Kayakers on the Parramata River, Australia
High on Adventure


Australia - Sydney, Melbourne, Canberra
Story and photos by Brad Hathaway




Australia flag


Would you call a visit to Miami and Washington DC a tour of the United States? No, neither would I. So I can’t say our visit to Sydney and Melbourne (with a side trip to Canberra) was a tour of Australia. But it was a chance to get a taste of the land down under. It is a big place! It may be the smallest continent on Earth, but it is still the sixth largest country on the planet with about the same number of square miles as the entirety of the 48 contiguous states of the U. S.

Australia overlay map

In both major cities, we started off with walking tours conducted by guides from the “I’m Free” tour group, part of a world-wide network of free walking tour groups called the Free Tour Community. Our first guide took a group of about 30 visitors on a walk from a meeting point near the Sydney Town Hall to a park with a gorgeous view over the harbor of the famous Sydney Opera House.

  Sydney   Sydney Town Hall  
The I’m Free Tour Guide leads our group.
Sydney’s Town Hall

Our first stop was the Sydney Town Hall where the Lord Mayor of Sydney and the city council is housed in an imposing second empire style building dating to the 1870s and 1890s. Across George Street from Town Hall is the huge Queen Victoria Building which also dates to the 1890s. It started as a market but now is the modern version of that - a shopping mall. Hanging under the skylight is “The Royal Clock” which exhibits scenes from English history every hour on the hour to the accompaniment of mechanical trumpeters.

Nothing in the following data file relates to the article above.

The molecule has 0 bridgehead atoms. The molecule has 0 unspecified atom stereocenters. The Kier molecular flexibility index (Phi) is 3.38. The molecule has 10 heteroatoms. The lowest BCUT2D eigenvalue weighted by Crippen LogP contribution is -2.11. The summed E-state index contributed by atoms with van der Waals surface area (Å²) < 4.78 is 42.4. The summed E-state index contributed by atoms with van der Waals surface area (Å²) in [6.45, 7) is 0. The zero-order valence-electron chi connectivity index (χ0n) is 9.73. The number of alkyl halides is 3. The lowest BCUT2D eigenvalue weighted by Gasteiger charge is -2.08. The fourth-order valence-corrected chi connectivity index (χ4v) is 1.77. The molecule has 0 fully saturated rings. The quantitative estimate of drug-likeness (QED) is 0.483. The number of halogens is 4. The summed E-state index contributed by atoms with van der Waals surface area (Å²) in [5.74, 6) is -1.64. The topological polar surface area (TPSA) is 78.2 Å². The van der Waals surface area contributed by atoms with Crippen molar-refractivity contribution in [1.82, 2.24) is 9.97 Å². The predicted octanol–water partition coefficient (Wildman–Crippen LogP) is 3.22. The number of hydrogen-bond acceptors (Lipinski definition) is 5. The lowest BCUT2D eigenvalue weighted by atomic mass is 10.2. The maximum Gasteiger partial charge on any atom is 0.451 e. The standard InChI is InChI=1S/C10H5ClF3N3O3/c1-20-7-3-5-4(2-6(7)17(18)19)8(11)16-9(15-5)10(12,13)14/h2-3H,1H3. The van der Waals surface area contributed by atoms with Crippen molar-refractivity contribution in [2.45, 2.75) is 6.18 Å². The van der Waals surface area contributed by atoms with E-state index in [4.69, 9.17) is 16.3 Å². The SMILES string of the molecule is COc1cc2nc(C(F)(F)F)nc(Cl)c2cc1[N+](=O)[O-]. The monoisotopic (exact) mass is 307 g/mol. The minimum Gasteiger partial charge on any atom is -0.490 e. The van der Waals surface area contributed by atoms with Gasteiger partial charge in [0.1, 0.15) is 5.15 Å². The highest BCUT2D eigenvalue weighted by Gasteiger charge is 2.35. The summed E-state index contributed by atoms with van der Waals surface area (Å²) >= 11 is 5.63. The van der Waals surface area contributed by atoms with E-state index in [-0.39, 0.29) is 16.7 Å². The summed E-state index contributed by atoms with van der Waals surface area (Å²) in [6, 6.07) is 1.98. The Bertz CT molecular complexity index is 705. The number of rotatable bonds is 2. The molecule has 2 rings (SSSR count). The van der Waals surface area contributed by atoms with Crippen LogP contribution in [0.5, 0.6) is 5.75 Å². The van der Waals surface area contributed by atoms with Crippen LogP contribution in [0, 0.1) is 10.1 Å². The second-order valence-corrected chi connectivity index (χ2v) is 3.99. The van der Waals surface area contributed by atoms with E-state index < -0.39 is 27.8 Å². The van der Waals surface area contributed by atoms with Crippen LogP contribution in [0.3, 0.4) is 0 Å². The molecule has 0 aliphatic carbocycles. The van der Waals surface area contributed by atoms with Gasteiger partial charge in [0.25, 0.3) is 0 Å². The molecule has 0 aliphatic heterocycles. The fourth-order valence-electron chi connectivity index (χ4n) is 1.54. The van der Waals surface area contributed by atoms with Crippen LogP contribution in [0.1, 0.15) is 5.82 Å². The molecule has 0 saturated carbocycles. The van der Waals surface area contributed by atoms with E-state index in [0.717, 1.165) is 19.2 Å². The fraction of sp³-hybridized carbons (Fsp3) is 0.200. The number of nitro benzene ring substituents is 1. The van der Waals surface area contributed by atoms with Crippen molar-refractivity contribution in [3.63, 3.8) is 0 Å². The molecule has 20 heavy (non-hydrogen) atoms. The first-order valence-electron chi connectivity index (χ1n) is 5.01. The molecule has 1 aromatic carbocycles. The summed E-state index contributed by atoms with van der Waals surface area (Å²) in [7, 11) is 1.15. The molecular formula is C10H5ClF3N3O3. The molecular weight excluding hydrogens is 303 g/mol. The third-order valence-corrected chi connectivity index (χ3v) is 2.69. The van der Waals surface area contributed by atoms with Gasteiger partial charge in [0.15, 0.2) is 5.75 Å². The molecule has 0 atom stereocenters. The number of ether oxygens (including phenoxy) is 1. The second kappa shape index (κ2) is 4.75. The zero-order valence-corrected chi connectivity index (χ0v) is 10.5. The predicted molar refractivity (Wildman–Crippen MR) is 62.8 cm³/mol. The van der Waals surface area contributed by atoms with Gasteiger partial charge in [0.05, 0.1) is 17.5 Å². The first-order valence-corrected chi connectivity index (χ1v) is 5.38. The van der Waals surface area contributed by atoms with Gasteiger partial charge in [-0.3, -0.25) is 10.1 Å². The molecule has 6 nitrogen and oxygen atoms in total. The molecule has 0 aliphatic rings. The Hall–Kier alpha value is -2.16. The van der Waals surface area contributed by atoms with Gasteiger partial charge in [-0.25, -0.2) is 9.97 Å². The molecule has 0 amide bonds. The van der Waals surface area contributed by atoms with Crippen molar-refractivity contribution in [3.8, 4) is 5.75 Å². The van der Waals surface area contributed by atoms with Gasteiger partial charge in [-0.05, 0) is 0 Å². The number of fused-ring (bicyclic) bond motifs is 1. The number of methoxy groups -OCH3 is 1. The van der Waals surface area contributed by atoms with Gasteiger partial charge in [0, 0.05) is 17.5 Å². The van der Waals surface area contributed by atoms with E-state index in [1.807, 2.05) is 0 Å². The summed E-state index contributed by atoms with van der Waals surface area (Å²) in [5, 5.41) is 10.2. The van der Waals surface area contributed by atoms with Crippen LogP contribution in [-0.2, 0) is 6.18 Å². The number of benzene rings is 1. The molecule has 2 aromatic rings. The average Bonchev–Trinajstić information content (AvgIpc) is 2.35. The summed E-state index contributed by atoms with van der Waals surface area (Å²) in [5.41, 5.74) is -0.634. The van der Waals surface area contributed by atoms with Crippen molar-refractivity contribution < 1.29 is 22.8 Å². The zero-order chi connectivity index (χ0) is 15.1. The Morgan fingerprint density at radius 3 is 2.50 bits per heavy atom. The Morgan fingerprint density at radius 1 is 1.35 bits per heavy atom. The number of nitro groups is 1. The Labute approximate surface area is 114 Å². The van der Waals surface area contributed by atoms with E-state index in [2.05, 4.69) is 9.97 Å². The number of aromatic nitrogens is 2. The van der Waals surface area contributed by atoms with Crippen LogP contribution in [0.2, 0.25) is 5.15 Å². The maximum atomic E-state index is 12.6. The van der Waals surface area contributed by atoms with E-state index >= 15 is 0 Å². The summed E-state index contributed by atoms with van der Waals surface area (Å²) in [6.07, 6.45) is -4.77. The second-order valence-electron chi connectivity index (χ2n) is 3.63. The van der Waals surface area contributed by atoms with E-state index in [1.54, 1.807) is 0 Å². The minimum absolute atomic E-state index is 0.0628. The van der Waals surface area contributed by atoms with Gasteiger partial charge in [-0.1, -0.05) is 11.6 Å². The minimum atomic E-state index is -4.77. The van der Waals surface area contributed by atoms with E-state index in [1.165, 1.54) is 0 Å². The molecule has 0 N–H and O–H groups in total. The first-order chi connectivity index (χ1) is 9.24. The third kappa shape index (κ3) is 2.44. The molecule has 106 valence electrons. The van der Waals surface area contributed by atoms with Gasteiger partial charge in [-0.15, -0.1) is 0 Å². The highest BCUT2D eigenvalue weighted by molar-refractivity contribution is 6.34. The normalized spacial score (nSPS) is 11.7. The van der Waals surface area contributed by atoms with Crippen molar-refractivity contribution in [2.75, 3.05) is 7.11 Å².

Sidney Queen Victoria Building   Sydneyh Royal Clock  
The Queen Victoria Building
Royal Clock in the skylight

The building’s namesake, Queen Victoria, sits in bronze before its entrance next to a less imposing but oh-so-interesting additional bronze sculpture. It is of the queen’s favorite pet, the terrier Islay who, through the miracle of modern technology, occasionally speaks to ask tourists to throw money into the wishing well at her feet.

  Sidney Queen Victoria statue   Sidney Islay the Terrier's talking statue  
Queen Victoria sits before her building.
Islay the Terrier’s
talking statue